Lee Speigel began working at The Huffington Post in 2011, based at the news site’s office in New York City.

Damon Scheleur/HuffPost

In his six years at The Huffington Post, Speigel was able to get astronauts Edgar Mitchell, Alan Bean and Leroy Chiao to go on the record about UFOs, as well as luminaries, like actor Morgan Freeman, who opined that, “We may already be in the midst of a growing zombie apocalypse.”

“In the newsroom, Lee stuck out like a sore thumb. He was a showman, and he pitched so many out-there stories,” Wolf said, recalling that Speigel’s desk was festooned with “Star Wars” toys and a giant statue of a spaceling, which he called the Alien Butler.

“Other reporters were sometimes skeptical, but Lee wouldn’t have had a second career as a copy editor and proofreader at major news outlets if he wasn’t trusted,” Wolf said.

The span of Speigel’s work is hard to describe. One Huffington Post story was headlined, “Hey, Even a Yeti Needs to Pee Sometime.” Another favorite among his colleagues was when Swedish rapper Elliphant asked him to discuss “alien sex” in a Rolling Stone interview.

That’s not to say that all of Speigel’s wild stories panned out. At one Huffington Post editorial meeting, jaws dropped when he said he was on the verge of uncovering a vast, multinational conspiracy, which involved high-ranking U.N. officials, to cover up the crash-landing of a spacecraft.

HuffPost senior editor Andy Campbell recalled telling Speigel at the meeting, “If there were ever a time to burn your sources and report what you have for the good of humanity, it’s now, Lee. The Earth needs you more than ever.”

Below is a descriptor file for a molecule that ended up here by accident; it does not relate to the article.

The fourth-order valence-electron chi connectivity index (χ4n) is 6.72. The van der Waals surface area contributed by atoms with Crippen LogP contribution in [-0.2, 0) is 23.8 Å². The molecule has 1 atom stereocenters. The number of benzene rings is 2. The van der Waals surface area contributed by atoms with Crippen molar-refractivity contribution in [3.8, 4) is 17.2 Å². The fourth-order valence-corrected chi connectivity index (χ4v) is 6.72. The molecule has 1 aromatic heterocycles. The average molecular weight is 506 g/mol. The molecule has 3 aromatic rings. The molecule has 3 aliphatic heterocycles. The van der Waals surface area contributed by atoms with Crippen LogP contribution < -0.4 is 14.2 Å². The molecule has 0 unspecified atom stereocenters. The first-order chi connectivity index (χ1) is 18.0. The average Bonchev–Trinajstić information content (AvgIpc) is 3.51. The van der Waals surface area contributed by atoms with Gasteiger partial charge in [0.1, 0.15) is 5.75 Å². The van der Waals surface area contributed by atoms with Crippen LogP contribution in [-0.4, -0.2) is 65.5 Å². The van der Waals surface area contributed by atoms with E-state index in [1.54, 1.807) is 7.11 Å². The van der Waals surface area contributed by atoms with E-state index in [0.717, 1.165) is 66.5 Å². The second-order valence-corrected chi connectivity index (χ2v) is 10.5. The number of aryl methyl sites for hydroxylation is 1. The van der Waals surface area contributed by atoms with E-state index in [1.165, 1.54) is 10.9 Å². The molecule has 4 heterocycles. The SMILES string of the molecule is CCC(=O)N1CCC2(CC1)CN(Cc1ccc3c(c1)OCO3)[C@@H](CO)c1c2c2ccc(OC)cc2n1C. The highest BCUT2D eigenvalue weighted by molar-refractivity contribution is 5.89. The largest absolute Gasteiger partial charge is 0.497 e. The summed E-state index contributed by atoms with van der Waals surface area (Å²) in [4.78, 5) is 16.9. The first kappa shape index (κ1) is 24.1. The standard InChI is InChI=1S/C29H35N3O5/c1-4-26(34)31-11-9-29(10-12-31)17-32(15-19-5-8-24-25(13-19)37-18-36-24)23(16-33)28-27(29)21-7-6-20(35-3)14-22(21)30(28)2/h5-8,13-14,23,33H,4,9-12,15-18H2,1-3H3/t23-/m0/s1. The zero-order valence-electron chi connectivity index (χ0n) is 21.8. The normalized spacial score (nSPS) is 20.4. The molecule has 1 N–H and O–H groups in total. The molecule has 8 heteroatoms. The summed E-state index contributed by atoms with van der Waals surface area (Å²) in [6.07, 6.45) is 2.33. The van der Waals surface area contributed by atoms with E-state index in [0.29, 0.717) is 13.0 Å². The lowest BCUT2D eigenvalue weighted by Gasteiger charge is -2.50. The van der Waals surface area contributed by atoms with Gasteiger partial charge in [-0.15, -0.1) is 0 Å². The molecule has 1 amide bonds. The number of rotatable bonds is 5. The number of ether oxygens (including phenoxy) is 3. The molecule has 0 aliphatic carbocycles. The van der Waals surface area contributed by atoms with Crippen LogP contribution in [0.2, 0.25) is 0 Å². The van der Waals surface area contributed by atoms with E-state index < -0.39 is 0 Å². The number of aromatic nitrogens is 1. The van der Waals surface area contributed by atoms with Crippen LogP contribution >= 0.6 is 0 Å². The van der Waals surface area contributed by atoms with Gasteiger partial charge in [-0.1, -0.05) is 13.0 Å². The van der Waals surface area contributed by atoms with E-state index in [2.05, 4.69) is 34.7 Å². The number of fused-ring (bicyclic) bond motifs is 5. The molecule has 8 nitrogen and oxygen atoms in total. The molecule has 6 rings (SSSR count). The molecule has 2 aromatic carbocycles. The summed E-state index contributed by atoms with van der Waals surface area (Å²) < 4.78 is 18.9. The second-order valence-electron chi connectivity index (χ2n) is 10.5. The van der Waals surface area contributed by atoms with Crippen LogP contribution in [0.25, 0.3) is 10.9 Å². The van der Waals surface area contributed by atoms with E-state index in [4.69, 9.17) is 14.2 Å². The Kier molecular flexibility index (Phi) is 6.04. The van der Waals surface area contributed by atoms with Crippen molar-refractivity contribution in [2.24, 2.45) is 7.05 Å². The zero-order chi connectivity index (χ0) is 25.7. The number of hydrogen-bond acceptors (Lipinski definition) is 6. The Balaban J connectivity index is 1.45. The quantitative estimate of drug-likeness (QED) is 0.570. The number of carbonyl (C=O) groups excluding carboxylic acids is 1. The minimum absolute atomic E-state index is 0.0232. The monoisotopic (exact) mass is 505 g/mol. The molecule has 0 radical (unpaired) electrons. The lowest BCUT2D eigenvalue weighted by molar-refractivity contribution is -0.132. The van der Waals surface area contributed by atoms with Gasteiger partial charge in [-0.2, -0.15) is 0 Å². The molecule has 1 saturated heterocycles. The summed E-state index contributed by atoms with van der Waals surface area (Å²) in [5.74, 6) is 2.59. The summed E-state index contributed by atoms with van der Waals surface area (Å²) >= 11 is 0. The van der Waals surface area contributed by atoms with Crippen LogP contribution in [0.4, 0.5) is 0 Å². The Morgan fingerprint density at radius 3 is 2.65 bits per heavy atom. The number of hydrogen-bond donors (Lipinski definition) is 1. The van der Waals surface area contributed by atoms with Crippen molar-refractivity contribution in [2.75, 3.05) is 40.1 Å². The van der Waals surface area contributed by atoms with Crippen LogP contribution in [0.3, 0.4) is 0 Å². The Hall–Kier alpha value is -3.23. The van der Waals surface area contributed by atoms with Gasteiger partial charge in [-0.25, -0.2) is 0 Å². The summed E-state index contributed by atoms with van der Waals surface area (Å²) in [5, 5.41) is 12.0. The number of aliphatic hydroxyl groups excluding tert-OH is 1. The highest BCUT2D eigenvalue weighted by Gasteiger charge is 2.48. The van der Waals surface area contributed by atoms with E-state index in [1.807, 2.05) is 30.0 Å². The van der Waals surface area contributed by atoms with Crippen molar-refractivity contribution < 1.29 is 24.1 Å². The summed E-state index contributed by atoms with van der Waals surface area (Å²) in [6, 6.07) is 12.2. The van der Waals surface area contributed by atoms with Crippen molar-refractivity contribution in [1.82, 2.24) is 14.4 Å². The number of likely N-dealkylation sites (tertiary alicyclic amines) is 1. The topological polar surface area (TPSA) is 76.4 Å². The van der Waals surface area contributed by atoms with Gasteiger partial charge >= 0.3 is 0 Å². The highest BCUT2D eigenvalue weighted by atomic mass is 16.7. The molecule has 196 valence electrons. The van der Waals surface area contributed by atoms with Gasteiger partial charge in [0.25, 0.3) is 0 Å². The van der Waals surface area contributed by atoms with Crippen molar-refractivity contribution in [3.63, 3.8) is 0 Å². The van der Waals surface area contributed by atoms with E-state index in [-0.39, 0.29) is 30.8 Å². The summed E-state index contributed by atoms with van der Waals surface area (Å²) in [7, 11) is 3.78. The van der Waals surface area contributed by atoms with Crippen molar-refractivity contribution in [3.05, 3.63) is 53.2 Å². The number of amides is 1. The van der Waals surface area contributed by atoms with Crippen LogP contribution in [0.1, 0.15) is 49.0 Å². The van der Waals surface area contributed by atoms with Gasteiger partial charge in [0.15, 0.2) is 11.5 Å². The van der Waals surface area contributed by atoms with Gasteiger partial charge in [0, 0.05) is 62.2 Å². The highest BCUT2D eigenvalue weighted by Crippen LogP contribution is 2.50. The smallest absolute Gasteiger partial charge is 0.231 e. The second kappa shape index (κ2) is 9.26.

Nevertheless, in the community of UFO enthusiasts — both the sci-fi pop culture enthusiasts and the committed researchers who believe the truth is out there — Speigel was a legend.

“He was a great journalist,” George Noory, host of “Coast to Coast AM,” told HuffPost. “He understood the paranormal better than anyone. He was doing it years before I started.”

As a career capstone, Speigel revived “Edge of Reality” on the UN-X Digital Broadcast Network, pushing forward his research and conversations. Speigel also helped write and produce “The Phenomenon,” a James Fox documentary that featured interviews with former White House chief of staff John Podesta and former Senate Majority Leader Harry Reid, who admitted a lot of evidence “hasn’t seen the light of day.”

Speigel’s UN-X producer, Race Hobbs, said his work needs to be preserved and built upon. “He never led witnesses, but, if they strayed, he could steer them. He knew what was important for people not familiar with the subject,” adding that Speigel was “a genius.”

In the final months of his life, Speigel also helped author Marc Hartzman with his book “We Are Not Alone,” a look at humanity’s evolving views on UFOs going back to biblical times. “Lee opened doors no one else could,” Hartzman said.

With Speigel’s interviews and case files now in the hands of the National UFO Historical Records Center, other researchers and journalists will soon have access to his work.

Simone, Wolf and other friends and family are planning to gather in Santa Barbara County on March 4 for the launch of Speigel’s ashes.

Speigel and Simone, who met in 1982, dated on and off for more than three decades before tying the knot in 2019 on the east end of Long Island. She still recalls when he wandered into the Manhattan magic shop where she was working.

Speigel did not enter the store to purchase a magic potion. He was seeking an advertiser for his NBC radio show. Simone quickly recognized him, not by his striking resemblance to a young Al Pacino, but by his voice.

“Lee used to do the voiceovers in radio ads for Omni magazine, and every time I heard it, I would turn up the volume because I loved his voice,” Simone said.

“He didn’t get the advertiser, but he got the girl.”